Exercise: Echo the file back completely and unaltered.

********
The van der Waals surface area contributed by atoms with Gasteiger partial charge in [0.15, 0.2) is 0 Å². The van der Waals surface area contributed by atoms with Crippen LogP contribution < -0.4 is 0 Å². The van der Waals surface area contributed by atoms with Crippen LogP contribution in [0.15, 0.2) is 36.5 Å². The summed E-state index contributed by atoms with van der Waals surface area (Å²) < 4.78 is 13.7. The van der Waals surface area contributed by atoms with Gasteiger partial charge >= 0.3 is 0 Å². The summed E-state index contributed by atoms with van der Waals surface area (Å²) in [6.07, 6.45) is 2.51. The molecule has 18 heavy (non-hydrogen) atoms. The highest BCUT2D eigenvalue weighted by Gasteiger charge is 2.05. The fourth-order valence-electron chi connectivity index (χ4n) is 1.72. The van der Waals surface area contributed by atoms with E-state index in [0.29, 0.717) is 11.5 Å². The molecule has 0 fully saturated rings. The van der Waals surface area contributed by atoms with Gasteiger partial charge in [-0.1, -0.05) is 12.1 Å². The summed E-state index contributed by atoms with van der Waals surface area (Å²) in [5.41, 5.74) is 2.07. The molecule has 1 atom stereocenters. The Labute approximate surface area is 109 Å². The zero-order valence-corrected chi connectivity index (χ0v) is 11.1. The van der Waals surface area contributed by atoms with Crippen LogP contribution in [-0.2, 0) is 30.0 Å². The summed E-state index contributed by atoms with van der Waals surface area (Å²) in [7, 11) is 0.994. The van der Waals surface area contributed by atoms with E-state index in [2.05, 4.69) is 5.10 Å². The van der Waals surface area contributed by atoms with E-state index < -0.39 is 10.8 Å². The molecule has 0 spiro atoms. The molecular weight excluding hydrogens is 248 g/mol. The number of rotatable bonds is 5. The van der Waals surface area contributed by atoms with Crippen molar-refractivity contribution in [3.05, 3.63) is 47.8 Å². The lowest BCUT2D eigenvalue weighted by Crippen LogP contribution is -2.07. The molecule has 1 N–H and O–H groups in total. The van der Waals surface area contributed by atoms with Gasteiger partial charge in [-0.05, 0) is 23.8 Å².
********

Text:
The van der Waals surface area contributed by atoms with Gasteiger partial charge in [0.15, 0.2) is 0 Å². The van der Waals surface area contributed by atoms with Crippen LogP contribution < -0.4 is 0 Å². The van der Waals surface area contributed by atoms with Crippen LogP contribution in [0.15, 0.2) is 36.5 Å². The summed E-state index contributed by atoms with van der Waals surface area (Å²) < 4.78 is 13.7. The van der Waals surface area contributed by atoms with Gasteiger partial charge >= 0.3 is 0 Å². The summed E-state index contributed by atoms with van der Waals surface area (Å²) in [6.07, 6.45) is 2.51. The molecule has 18 heavy (non-hydrogen) atoms. The highest BCUT2D eigenvalue weighted by Gasteiger charge is 2.05. The fourth-order valence-electron chi connectivity index (χ4n) is 1.72. The van der Waals surface area contributed by atoms with E-state index in [0.29, 0.717) is 11.5 Å². The molecule has 0 fully saturated rings. The van der Waals surface area contributed by atoms with Gasteiger partial charge in [-0.1, -0.05) is 12.1 Å². The summed E-state index contributed by atoms with van der Waals surface area (Å²) in [5.41, 5.74) is 2.07. The molecule has 1 atom stereocenters. The Labute approximate surface area is 109 Å². The zero-order valence-corrected chi connectivity index (χ0v) is 11.1. The van der Waals surface area contributed by atoms with Crippen LogP contribution in [-0.2, 0) is 30.0 Å². The summed E-state index contributed by atoms with van der Waals surface area (Å²) in [7, 11) is 0.994. The van der Waals surface area contributed by atoms with E-state index in [2.05, 4.69) is 5.10 Å². The van der Waals surface area contributed by atoms with E-state index < -0.39 is 10.8 Å². The molecule has 0 spiro atoms. The molecular weight excluding hydrogens is 248 g/mol. The number of rotatable bonds is 5. The van der Waals surface area contributed by atoms with Crippen molar-refractivity contribution in [3.05, 3.63) is 47.8 Å². The lowest BCUT2D eigenvalue weighted by Crippen LogP contribution is -2.07. The molecule has 1 N–H and O–H groups in total. The van der Waals surface area contributed by atoms with Gasteiger partial charge in [-0.05, 0) is 23.8 Å².